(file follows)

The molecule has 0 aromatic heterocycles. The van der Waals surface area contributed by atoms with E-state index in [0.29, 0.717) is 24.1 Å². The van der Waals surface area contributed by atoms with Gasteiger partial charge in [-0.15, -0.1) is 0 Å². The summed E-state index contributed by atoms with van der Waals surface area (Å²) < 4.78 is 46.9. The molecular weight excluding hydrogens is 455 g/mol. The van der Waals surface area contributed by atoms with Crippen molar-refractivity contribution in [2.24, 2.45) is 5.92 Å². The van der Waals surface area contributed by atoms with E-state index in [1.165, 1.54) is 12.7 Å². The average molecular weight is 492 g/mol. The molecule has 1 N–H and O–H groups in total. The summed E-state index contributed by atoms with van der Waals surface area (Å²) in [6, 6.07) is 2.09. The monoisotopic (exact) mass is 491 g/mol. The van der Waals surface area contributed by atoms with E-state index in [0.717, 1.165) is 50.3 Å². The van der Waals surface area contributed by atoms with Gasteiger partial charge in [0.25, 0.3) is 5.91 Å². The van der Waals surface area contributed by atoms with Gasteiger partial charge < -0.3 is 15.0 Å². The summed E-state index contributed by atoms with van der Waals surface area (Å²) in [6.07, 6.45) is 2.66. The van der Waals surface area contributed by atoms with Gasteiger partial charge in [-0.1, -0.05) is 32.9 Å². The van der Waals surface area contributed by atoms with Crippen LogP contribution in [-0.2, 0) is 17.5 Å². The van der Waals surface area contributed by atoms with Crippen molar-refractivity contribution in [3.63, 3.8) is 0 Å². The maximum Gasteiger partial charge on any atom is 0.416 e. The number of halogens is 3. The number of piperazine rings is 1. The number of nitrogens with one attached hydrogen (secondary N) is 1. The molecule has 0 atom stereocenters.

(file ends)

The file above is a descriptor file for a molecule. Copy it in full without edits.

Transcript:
The molecule has 0 aromatic heterocycles. The van der Waals surface area contributed by atoms with E-state index in [0.29, 0.717) is 24.1 Å². The van der Waals surface area contributed by atoms with Gasteiger partial charge in [-0.15, -0.1) is 0 Å². The summed E-state index contributed by atoms with van der Waals surface area (Å²) < 4.78 is 46.9. The molecular weight excluding hydrogens is 455 g/mol. The van der Waals surface area contributed by atoms with Crippen molar-refractivity contribution in [2.24, 2.45) is 5.92 Å². The van der Waals surface area contributed by atoms with E-state index in [1.165, 1.54) is 12.7 Å². The average molecular weight is 492 g/mol. The molecule has 1 N–H and O–H groups in total. The summed E-state index contributed by atoms with van der Waals surface area (Å²) in [6, 6.07) is 2.09. The monoisotopic (exact) mass is 491 g/mol. The van der Waals surface area contributed by atoms with E-state index in [0.717, 1.165) is 50.3 Å². The van der Waals surface area contributed by atoms with Gasteiger partial charge in [0.25, 0.3) is 5.91 Å². The van der Waals surface area contributed by atoms with Gasteiger partial charge < -0.3 is 15.0 Å². The summed E-state index contributed by atoms with van der Waals surface area (Å²) in [6.07, 6.45) is 2.66. The van der Waals surface area contributed by atoms with Gasteiger partial charge in [-0.1, -0.05) is 32.9 Å². The van der Waals surface area contributed by atoms with Crippen LogP contribution in [-0.2, 0) is 17.5 Å². The van der Waals surface area contributed by atoms with Crippen molar-refractivity contribution in [3.63, 3.8) is 0 Å². The maximum Gasteiger partial charge on any atom is 0.416 e. The number of halogens is 3. The number of piperazine rings is 1. The number of nitrogens with one attached hydrogen (secondary N) is 1. The molecule has 0 atom stereocenters.